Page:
Mr. Rusher’s second engine “traditional liberal hatred of ‘American corporations’ ” misses the fact that many liberals and conservatives are concerned about the environment and that it is this concern that propels them to seek the source of pollutants. God created the world for our stewardship. Corporations were created by humans and to the degree they put profit over serving human needs and protecting God’s creation, their actions deserve the wrath of harsh critics.

The source of global warming however isn’t primarily cows or corporations. It’s our dependence on oil — a dependence that funds terrorists — which is a different but still vitally important threat as compared with global warming. I’m confident we can all agree that the funding of terrorists must be stopped.

Mr. Rusher’s last engine, the “money” that pays scientists and funds university research, is far less than the money engine related to oil that prevents us from finding affordable alternative fuels that could help keep God’s creation clean and peaceful. If the corporations invested their windfall profits in clean alternative energy sources they would spark economic growth and provide breakthroughs in science that would help us improve other aspects of our health and nations prosperity.


Takoma Park

Constitutional meanings

While David P. McGinley (“ ’Separation of church and state’ cult,” Forum, Sunday) made a number of excellent points, I must call attention to one error: He misquoted the First Amendment, claiming it says, “Congress shall make no law respecting the establishment of religion, or prohibiting the free exercise thereof …” In fact, the First Amendment actually says, “Congress shall make no law respecting an establishment of religion, or prohibiting the free exercise thereof …” In the First Amendment, the term establishment is a noun, not a verb.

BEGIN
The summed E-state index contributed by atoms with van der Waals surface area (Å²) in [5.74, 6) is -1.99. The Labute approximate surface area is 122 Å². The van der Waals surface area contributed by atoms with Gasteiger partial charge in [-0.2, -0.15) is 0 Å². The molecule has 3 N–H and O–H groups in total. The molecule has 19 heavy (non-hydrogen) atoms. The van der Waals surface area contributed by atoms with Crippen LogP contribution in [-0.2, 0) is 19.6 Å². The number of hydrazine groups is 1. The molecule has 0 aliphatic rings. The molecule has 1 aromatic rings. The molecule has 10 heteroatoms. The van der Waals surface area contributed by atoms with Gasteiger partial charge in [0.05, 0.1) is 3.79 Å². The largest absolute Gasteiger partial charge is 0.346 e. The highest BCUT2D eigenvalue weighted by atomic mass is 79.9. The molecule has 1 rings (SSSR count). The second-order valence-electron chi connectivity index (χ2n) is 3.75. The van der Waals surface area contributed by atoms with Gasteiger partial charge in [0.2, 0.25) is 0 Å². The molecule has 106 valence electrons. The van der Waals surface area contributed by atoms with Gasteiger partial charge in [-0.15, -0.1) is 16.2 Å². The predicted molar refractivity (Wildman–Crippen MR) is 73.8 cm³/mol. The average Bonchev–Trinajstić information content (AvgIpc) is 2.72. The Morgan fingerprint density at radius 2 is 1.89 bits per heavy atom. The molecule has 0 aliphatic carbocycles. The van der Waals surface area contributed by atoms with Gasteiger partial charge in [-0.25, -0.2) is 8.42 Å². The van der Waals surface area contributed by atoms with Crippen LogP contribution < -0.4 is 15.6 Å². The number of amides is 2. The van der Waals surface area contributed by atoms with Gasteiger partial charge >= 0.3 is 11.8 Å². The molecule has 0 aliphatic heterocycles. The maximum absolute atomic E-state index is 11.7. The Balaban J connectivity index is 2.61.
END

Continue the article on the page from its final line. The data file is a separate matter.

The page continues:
Joseph Story was a justice on the U.S. Supreme Court and a Dane professor of law at Harvard University. For decades, his “Commentaries on the Constitution of the United States” was considered to be the foremost work of legal scholarship on the Constitution. Concerning the First Amendment, Story wrote: “Probably at the time of the adoption of the Constitution, and of the amendment to it now under consideration [First Amendment], the general if not universal sentiment in America was, that Christianity ought to receive encouragement from the State so far as was not incompatible with the private rights of conscience and the freedom of religious worship. An attempt to level all religions, and to make it a matter of state policy to hold all in utter indifference, would have created universal disapprobation, if not universal indignation.

“The real objective of the First Amendment was not to countenance, much less to advance, Mahometanism [sic], or Judaism, or infidelity, by prostrating Christianity; but to exclude all rivalry among Christian sects, and to prevent any national ecclesiastical establishment which should give to a hierarchy the exclusive patronage of the national government. It thus cut off the means of religious persecution (the vice and pest of former ages), and of the subversion of the rights of conscience in matters of religion, which had been trampled upon almost from the days of the apostles to the present age.”

In other words, Congress was prohibited from supporting any one denomination or sect as the church of the United States. Instead, all denominations and sects were to be allowed to practice their faith freely, without any sort of interference from the government. The Founding Fathers wanted to prevent the creation of a state-controlled church. Today, organizations such as Americans United for Separation of Church and State have helped turn the First Amendment on its head, and do precisely what the Founding Fathers sought to avoid.